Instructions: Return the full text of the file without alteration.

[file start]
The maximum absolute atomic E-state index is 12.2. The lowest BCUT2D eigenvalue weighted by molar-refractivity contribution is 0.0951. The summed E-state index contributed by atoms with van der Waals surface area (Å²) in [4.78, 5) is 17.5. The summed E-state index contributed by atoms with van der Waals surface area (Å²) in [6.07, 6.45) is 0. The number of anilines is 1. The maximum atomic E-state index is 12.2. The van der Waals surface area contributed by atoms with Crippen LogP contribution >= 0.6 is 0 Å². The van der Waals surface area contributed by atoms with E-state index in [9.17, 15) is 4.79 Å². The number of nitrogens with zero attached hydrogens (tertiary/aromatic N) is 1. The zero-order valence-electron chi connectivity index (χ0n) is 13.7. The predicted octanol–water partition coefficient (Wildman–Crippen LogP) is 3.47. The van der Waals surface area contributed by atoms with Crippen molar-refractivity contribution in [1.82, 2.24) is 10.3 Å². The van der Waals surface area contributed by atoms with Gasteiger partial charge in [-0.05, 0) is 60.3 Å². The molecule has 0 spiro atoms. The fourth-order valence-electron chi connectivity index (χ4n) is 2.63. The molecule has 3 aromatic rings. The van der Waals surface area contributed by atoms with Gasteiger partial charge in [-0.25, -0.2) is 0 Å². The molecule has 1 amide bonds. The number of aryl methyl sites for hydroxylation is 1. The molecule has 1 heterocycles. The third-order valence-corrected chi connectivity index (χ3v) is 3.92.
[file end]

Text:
The maximum absolute atomic E-state index is 12.2. The lowest BCUT2D eigenvalue weighted by molar-refractivity contribution is 0.0951. The summed E-state index contributed by atoms with van der Waals surface area (Å²) in [4.78, 5) is 17.5. The summed E-state index contributed by atoms with van der Waals surface area (Å²) in [6.07, 6.45) is 0. The number of anilines is 1. The maximum atomic E-state index is 12.2. The van der Waals surface area contributed by atoms with Crippen LogP contribution >= 0.6 is 0 Å². The van der Waals surface area contributed by atoms with E-state index in [9.17, 15) is 4.79 Å². The number of nitrogens with zero attached hydrogens (tertiary/aromatic N) is 1. The zero-order valence-electron chi connectivity index (χ0n) is 13.7. The predicted octanol–water partition coefficient (Wildman–Crippen LogP) is 3.47. The van der Waals surface area contributed by atoms with Crippen molar-refractivity contribution in [1.82, 2.24) is 10.3 Å². The van der Waals surface area contributed by atoms with Gasteiger partial charge in [-0.05, 0) is 60.3 Å². The molecule has 0 spiro atoms. The fourth-order valence-electron chi connectivity index (χ4n) is 2.63. The molecule has 3 aromatic rings. The van der Waals surface area contributed by atoms with Gasteiger partial charge in [-0.25, -0.2) is 0 Å². The molecule has 1 amide bonds. The number of aryl methyl sites for hydroxylation is 1. The molecule has 1 heterocycles. The third-order valence-corrected chi connectivity index (χ3v) is 3.92.